Archive for August, 2006

Suppressing FxCop Messages

Using the latest version (1.35) of FxCop, it is possible to exclude generated warning messages in the source code instead of having to exclude them in the FxCop project file. This is accomplished using the System.Diagnostics.CodeAnalysis.SuppressMessageAttribute class.

To exclude a message, simply mark up the method with the SuppressMessage attribute, declaring both the rule category and the specific rule to exclude:

[SuppressMessage("Microsoft.Design", "CA1062:ValidateArgumentsOfPublicMethods")]
public string ConvertToString(object obj)
{
    return obj.ToString();
}

The above example will exclude the "Validate Arguments Of Public Methods" rule from the Design category for the ConvertToString method (although in this contrived example it is probably a bad idea to do so as passing in a null will clearly cause problems).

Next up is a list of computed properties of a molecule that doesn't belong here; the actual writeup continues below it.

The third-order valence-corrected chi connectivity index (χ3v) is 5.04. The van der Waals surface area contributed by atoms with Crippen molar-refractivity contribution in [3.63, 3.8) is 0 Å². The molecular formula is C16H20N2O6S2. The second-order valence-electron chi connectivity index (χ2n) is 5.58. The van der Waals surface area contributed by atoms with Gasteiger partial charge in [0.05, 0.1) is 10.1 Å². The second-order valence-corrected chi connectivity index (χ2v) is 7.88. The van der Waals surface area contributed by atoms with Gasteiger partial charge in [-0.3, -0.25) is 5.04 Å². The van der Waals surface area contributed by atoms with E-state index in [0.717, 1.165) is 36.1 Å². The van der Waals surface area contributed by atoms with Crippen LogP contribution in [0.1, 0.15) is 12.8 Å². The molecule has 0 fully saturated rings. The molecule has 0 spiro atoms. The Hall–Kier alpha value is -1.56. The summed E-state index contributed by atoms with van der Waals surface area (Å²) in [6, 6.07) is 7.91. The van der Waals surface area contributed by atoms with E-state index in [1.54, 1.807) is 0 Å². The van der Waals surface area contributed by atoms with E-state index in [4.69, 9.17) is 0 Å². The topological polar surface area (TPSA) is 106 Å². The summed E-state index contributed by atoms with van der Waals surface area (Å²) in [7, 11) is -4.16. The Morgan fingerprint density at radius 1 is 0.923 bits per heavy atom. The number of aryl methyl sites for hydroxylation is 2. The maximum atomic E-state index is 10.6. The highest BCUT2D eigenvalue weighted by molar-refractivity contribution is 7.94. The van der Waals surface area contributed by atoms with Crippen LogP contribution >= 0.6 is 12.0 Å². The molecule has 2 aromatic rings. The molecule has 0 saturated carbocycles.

One extra "tweak" that can be utilised in this scenario is the Justification property. Altering the above code to:

[SuppressMessage("Microsoft.Design", "CA1062:ValidateArgumentsOfPublicMethods", Justification="I do have a valid reason, honest!")]
public string ConvertToString(object obj)
{
    return obj.ToString();
}

will allow the person excluding a message to provide a reason for doing so in the code, alongside the exclusion. FxCop (v1.35) currently doesn't display this in its output, but will do in the next release (source). It does however output the justification to a generated report if the options are set to output exclusions to the report.

Excluding FxCop messages in the source code has advantages over excluding them in the FxCop project as it demonstrates that the message has been specifically excluded for that particular case, but also will withstand class and namespace changes. It also makes switching from the standalone FxCop to Visual Studio's code analysis an easier process.

In order to allow the SuppressAttribute to work, a CODE_ANALYSIS conditional compilation symbol must be defined for the project. Without this, FxCop will ignore the suppressed attribute and will still generate a warning.

More details can be found on the FxCop blog.

2 comments Permalink August 23rd, 2006 Adrian Banks
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